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September 3, 2015


Tim Russert to be honored at journalism museum

by Allison Waldman, posted Oct 8th 2009 9:03AM
tim_russert_NBCThere's no doubt that among his peers, Tim Russert was one of the most respected broadcasters in the business. His sudden death from a heart attack in 2008 is still being felt, especially on Meet the Press where David Gregory has assumed the role of moderator but not made the show his own.

As a way of honoring Tim, the Newseum in Washington will create a Tim Russert exhibit. The Newseum is a journalism museum, and the curators have come up with a unique way to pay tribute to Russert: they will re-create Tim's NBC News office as it was on the day he died, June 13, 2008.

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Minivan crashes into Chicago TV station during live news broadcast - VIDEO

by Jay Black, posted Dec 24th 2007 7:21PM
Car crashes into WLS studioThere are few things in life more satisfying than when something goes wrong during a live broadcast. I mean, sure there are weddings and births and all that crap, but those things happen all the time. Seeing broadcasters -- especially anchormen, what with their sensible hair and their authoritative voices -- lose their cool is as rare and special as seeing Brigadoon (the magical Scottish town, not the boring Broadway musical).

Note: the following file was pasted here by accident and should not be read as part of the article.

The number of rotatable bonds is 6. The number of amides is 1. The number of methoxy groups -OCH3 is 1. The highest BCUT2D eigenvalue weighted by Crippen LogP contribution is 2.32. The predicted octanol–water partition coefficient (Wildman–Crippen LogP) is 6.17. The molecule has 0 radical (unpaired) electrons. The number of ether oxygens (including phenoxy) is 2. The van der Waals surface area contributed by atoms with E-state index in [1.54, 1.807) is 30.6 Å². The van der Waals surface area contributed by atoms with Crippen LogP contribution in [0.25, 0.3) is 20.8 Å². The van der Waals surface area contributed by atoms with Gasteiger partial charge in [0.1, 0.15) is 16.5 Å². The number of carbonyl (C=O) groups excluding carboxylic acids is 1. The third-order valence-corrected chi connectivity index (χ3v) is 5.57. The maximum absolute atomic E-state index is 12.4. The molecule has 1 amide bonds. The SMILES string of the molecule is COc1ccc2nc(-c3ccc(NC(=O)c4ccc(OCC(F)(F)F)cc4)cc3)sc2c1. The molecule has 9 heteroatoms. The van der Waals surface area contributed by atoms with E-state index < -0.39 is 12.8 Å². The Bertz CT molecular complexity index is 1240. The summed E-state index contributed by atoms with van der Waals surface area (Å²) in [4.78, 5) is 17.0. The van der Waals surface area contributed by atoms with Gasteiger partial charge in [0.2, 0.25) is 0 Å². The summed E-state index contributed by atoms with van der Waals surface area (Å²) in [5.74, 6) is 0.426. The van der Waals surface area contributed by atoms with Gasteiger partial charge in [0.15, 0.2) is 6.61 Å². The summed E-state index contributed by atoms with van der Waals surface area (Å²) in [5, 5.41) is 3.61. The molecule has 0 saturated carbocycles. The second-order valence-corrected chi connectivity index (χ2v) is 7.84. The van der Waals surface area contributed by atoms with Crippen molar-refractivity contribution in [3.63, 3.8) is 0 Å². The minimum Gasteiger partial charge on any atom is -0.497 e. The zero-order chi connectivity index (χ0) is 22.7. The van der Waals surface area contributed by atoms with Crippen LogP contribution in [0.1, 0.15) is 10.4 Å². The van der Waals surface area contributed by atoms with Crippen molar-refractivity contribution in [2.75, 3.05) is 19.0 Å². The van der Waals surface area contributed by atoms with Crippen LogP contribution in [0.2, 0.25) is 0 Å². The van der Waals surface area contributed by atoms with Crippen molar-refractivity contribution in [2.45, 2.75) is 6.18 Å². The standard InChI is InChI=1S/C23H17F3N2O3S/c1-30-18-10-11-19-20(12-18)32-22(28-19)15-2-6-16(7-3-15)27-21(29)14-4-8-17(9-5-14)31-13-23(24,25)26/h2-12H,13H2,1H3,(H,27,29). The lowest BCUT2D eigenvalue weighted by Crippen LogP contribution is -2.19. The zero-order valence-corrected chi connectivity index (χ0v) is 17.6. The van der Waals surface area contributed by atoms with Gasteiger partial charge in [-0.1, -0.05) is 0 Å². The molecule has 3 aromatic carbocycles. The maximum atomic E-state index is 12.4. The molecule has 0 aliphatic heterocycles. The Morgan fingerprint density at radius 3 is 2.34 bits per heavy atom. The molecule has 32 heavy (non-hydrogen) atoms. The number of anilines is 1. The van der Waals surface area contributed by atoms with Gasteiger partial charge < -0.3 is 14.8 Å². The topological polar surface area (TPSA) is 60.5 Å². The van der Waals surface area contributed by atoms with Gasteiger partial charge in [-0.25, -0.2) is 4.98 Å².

Breitbart.tv has posted what might be one of the best on-air bust-ups of all time: a minivan crashing into the studio of Chicago's ABC affiliate, WLS, during a live broadcast. The video after the jump...

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66th annual Peabody Award winners announced

by Julia Ward, posted Apr 5th 2007 1:02PM
When the Levees Broke Peabody AwardThe Peabodys are an interesting case in a world over-saturated with award ceremonies and self-congratulatory accolades. The Peabodys don't actually have categories or even a set number of awards to give out every year. The good folks at the University of Georgia's Grady College of Journalism and Mass Communication just give them out as they deem necessary, and their goal isn't just to recognize local news stations or broadcast journalists. The Peabodys' aim is to hold up examples of "what can and should be done in the worlds of journalism, entertainment, documentary, education and public service," or so their press release tells me.

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Spike Lee wins journalism award for HBO doc

by Anna Johns, posted Feb 21st 2007 11:02AM